Back to Black is frustratingly standard, but features a star-making lead performance

Back to Black is frustratingly standard, but features a star-making lead performance

It’s easy to watch a trailer for Back to Black and roll one’s eyes at the entire concept. It pains me to admit that I went against everything I stand for as a critic by attending the film looking for reasons to hate it. My pre-screening excuses for such a dumb bias would have been the following:

  1. Amy Winehouse is simply too unique a talent to recreate in any appreciable sense. 
  2. The excellent documentary Amy already exists. 
  3. After Walk Hard so expertly parodied the musical biopic, and then Rocketman spun its own story into a biopic musical to great success, what’s the point in even trying to do this anymore??

And ya know what? Even writing those points down now, I will fully admit that all of them hold just as much water as they did back when the trailer premiered. All three apply as accurate and fair criticisms of Back to Black’s whole existence. 

But here’s the thing: Back to Black is pretty good!

It’s not great, mind you. It’s not even very good. But nonetheless, by the end of the film I found myself invested in the characters and the story. And on the walk home from the theater, you bet your beehive I popped my headphones in and grooved to the titular album the whole way. So even though it’s a criminally standard film about a distinctly UN-standard artist, it’s one that doesn’t fail to entertain, and houses two tremendous lead performances.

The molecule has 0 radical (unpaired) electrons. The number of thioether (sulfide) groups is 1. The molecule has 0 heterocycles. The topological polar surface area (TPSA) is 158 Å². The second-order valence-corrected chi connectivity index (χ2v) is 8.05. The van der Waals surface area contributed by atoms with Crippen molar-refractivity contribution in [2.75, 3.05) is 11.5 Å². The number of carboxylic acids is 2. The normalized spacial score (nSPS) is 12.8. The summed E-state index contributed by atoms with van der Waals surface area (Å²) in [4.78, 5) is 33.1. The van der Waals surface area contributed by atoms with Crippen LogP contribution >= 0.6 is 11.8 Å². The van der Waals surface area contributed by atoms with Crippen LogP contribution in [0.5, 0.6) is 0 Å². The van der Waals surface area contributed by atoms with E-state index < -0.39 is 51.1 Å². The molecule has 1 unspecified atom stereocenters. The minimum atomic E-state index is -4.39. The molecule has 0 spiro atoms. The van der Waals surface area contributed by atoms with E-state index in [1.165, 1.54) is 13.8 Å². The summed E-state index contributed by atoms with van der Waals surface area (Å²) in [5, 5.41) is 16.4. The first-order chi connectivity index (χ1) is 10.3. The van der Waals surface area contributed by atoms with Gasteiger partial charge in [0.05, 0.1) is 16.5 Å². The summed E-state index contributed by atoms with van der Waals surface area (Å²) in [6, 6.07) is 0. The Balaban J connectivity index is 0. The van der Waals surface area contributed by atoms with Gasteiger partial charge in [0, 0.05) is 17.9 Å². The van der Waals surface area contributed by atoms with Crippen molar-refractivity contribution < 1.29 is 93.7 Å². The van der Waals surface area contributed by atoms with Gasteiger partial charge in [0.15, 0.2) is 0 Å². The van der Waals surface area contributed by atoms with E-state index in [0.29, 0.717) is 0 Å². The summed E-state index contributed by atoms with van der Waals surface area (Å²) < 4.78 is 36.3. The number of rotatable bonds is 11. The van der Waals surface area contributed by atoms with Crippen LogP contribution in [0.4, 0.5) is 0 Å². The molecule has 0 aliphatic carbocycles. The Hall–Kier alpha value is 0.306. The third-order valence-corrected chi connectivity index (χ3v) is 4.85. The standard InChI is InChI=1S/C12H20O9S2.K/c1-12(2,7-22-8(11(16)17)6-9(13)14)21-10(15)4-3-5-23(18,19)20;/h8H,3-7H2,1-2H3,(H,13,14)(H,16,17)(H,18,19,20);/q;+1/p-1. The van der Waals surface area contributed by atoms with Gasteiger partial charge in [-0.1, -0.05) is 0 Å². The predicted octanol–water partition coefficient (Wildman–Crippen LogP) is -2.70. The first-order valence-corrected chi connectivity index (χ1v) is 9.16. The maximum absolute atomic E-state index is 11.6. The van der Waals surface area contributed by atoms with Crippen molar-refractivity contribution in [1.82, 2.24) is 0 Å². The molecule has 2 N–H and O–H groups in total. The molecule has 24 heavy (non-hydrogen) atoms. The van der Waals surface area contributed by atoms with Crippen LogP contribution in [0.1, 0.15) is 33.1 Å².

These performances come from Marisa Abela, as Winehouse, and Jack O’Connell as Blake, Winehouse’s longtime lover (and as many would assert: enabler). Abela runs into a similar problem that Rami Malek encountered when playing Freddie Mercury in Bohemian Rhapsody. Namely that the real world personality is so heavily dripping in talent and unique iconography that it’s hard to portray them without it feeling like a Halloween costume. Much like Freddie Mercury, there is and only ever will be one Amy Winehouse. She will never be replicated in talent or style, and no one who tries to capture her singing voice will ever be able to step out of her acoustic shadow. Yet with all of these hurdles in place, Abela shines, doing a much better job completing an impossible task than anyone could have ever imagined. Again, this is to speak of the uniqueness of Winehouse’s talent rather than any shortcomings in Abela’s performance (of which there are none — I had never heard of her before this, but she has gained a fan).